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Blood Said to Corroborate Skateboarder’s Confession

TIMES STAFF WRITER

Blood found in the Carlsbad home of world-renowned skateboard champion Mark (Gator) Anthony matches that of Jessica Bergsten, the young woman he is charged with raping and killing, a prosecuting attorney said Friday.

Deputy Dist. Atty. Greg Walden said blood samples taken from the living room and bedroom were analyzed by Sheriff’s Department experts.

“We compared them, and they in fact matched,” said Walden, who is prosecuting the 24-year-old skateboarder for allegedly killing Bergsten, 21, in his condominium March 20 and burying her body in the desert.

It was unclear Friday night whether it was a blood-type match or if DNA screening had been used to identify it as Bergsten’s blood.

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Police say Anthony voluntarily confessed to taking Bergsten home, beating her and handcuffing and raping her before stuffing her into a surfboard bag and burying her in a shallow grave off Interstate 8 in Ocotillo, Imperial County.

Matching the blood provides physical evidence that “corroborates what Mr. Anthony says,” according to Walden.

He said he will meet next week with Dist. Atty. Edwin Miller to discuss whether prosecutors should add special circumstances to the charges against Anthony, who had changed his name from Mark Rogowski.

The special circumstances of committing homicide during a rape could bring the death penalty if Anthony is convicted of first-degree murder.

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In the meantime, a new document on file at Vista Municipal Court, where Anthony’s preliminary hearing is scheduled June 17, details the crime that authorities allege was prompted by revenge.

Walden said at Anthony’s arraignment earlier this month that the defendant acted out of anger over the breakup with his girlfriend, Brandi McLain, which he blamed on her best friend, Bergsten.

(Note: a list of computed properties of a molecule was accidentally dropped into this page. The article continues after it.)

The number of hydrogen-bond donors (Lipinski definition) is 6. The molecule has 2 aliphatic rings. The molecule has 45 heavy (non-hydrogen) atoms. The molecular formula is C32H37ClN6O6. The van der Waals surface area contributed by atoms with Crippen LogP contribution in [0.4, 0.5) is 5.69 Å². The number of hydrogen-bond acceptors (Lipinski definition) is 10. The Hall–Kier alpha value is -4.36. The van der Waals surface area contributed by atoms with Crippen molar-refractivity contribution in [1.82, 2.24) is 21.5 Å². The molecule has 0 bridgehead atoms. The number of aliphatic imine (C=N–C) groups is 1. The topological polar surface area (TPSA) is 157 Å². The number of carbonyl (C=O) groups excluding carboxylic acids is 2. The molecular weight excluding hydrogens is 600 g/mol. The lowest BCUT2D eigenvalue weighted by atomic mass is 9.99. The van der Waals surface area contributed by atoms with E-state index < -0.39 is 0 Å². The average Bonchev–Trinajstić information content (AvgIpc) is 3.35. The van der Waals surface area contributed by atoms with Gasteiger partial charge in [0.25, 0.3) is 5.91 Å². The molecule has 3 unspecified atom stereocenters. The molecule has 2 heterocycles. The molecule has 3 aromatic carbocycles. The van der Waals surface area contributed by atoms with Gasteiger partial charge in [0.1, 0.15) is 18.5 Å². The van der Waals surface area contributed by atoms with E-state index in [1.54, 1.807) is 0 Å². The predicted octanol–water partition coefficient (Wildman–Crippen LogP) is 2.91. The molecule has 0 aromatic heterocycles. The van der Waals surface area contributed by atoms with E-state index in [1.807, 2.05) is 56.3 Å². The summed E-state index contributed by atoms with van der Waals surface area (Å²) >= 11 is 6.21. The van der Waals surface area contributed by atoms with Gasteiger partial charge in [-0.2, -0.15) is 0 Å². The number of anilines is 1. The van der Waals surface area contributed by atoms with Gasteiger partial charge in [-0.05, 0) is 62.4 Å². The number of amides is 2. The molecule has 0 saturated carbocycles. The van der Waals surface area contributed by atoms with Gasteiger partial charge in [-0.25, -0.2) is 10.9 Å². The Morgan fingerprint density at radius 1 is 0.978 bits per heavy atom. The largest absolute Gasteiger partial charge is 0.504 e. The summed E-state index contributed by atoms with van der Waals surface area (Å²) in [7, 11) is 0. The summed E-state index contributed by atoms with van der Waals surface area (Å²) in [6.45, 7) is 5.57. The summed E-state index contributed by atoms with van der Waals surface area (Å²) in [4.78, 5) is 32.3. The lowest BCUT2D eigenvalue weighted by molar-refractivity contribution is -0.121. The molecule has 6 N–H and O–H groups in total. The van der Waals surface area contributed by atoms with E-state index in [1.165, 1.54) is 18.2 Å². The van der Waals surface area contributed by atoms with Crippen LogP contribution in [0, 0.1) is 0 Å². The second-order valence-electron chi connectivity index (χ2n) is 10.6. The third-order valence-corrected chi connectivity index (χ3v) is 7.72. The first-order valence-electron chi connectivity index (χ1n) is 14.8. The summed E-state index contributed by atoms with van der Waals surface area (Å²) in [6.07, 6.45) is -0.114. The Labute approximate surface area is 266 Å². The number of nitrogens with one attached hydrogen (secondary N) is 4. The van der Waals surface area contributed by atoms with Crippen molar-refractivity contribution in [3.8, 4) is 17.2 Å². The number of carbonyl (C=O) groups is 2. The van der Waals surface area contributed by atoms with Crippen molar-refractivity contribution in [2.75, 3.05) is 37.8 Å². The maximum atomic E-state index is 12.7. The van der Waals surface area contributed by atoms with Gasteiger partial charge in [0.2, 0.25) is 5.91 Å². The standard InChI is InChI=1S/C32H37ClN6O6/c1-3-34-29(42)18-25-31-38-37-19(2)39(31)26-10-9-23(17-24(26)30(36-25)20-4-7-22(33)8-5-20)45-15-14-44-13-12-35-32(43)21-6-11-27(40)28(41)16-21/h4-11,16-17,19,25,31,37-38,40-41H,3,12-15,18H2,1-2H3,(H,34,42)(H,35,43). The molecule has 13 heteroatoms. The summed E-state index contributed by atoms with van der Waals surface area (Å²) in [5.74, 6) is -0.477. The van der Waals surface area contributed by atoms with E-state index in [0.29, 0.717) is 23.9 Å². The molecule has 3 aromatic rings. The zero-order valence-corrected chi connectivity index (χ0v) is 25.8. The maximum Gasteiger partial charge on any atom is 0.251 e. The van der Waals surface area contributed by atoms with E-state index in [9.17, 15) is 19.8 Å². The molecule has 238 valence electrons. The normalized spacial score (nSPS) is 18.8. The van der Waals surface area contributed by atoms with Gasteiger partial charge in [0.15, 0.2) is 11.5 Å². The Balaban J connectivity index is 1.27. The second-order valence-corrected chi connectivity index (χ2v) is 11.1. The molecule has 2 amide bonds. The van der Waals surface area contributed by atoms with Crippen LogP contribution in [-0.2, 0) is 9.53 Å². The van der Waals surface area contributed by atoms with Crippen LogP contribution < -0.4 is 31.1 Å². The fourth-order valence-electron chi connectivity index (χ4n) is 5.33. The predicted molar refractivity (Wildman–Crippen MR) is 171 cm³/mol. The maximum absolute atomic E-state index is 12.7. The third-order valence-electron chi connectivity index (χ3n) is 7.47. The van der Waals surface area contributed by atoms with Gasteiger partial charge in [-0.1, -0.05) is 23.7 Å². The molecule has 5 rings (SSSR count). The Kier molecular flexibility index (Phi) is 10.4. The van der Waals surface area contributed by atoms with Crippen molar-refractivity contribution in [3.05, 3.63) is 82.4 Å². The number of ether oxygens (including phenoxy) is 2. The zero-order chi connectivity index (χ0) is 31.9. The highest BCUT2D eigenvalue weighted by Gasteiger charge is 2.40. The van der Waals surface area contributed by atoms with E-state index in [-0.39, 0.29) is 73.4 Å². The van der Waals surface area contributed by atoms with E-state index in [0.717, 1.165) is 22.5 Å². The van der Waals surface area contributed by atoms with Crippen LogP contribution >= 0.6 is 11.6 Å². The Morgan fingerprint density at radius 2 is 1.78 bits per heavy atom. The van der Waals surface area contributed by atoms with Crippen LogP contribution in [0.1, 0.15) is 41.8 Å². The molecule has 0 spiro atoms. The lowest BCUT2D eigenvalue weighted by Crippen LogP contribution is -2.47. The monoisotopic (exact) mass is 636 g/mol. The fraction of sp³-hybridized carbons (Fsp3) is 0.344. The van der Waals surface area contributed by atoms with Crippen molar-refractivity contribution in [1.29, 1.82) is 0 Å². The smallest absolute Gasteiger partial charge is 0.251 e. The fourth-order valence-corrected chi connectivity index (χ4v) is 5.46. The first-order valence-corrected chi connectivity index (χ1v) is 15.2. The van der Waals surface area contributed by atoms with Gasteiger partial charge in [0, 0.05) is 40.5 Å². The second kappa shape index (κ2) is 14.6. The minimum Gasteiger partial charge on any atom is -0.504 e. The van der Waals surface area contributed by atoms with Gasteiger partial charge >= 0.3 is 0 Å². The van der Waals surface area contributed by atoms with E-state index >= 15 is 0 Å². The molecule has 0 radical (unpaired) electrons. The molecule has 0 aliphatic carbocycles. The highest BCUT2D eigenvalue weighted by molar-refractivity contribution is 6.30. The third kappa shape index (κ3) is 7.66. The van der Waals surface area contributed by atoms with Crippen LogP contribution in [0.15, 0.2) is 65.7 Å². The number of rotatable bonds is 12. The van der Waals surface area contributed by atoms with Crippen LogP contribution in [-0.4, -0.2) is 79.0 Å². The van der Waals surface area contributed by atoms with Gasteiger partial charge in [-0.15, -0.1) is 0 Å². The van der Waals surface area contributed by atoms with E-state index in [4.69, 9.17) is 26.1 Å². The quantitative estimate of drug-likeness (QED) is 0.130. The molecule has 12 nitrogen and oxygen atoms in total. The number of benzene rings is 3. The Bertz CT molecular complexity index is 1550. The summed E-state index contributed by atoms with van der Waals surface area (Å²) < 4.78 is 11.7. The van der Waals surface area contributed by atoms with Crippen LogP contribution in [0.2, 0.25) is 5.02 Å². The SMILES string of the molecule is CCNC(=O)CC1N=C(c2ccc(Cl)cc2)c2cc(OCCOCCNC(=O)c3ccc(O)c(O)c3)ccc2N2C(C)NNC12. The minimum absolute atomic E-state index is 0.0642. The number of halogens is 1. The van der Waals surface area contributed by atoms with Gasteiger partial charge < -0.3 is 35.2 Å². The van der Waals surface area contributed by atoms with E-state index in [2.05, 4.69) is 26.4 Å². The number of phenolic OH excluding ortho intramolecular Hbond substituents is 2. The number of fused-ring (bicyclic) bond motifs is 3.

According to Walden, Anthony had “contemplated” slaying McLain, but instead took out his anger on Bergsten, a native of Tucson, Ariz., who moved to Pacific Beach shortly before she died.

The court document, a search warrant, stated that, on May 9, McLain told Carlsbad Police Detective Don De Tar “that Anthony had threatened her life around December, 1990, and that shortly thereafter her residence was burglarized and property stolen.”

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The property, according to the warrant, consisted of photographs of Anthony and McLain together, papers and clothes he

had given her during their relationship.

Bergsten was reported missing March 22, and campers discovered her skeletal remains April 10.

According to authorities, Anthony, who had become a born-again Christian, wanted to confess to the killing and contacted San Diego police. Carlsbad’s De Tar was brought into the investigation to enter Anthony’s condominium to look for evidence.

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In the search warrant, De Tar reported that Anthony had met Bergsten for lunch and took her to his residence in Carlsbad. Then he allegedly took a metal bar used to lock his car’s steering wheel and hit her on the head three times.

Then, the warrant continued, he bound her wrists and ankles, carried her upstairs to the bedroom, where he cut her clothes away with scissors, and “then had sexual intercourse with Bergsten for approximately three hours.”

The police account continued that “Bergsten was making too much noise by talking and calling out to him, so Anthony put her in a surfboard bag. Bergsten then started screaming, so Anthony choked her to death.”

Later, according to police, Anthony led police to the site where the victim was buried.

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Investigators found bloodstains on the living-room carpet and the mattress in the upstairs bedroom of Anthony’s house.


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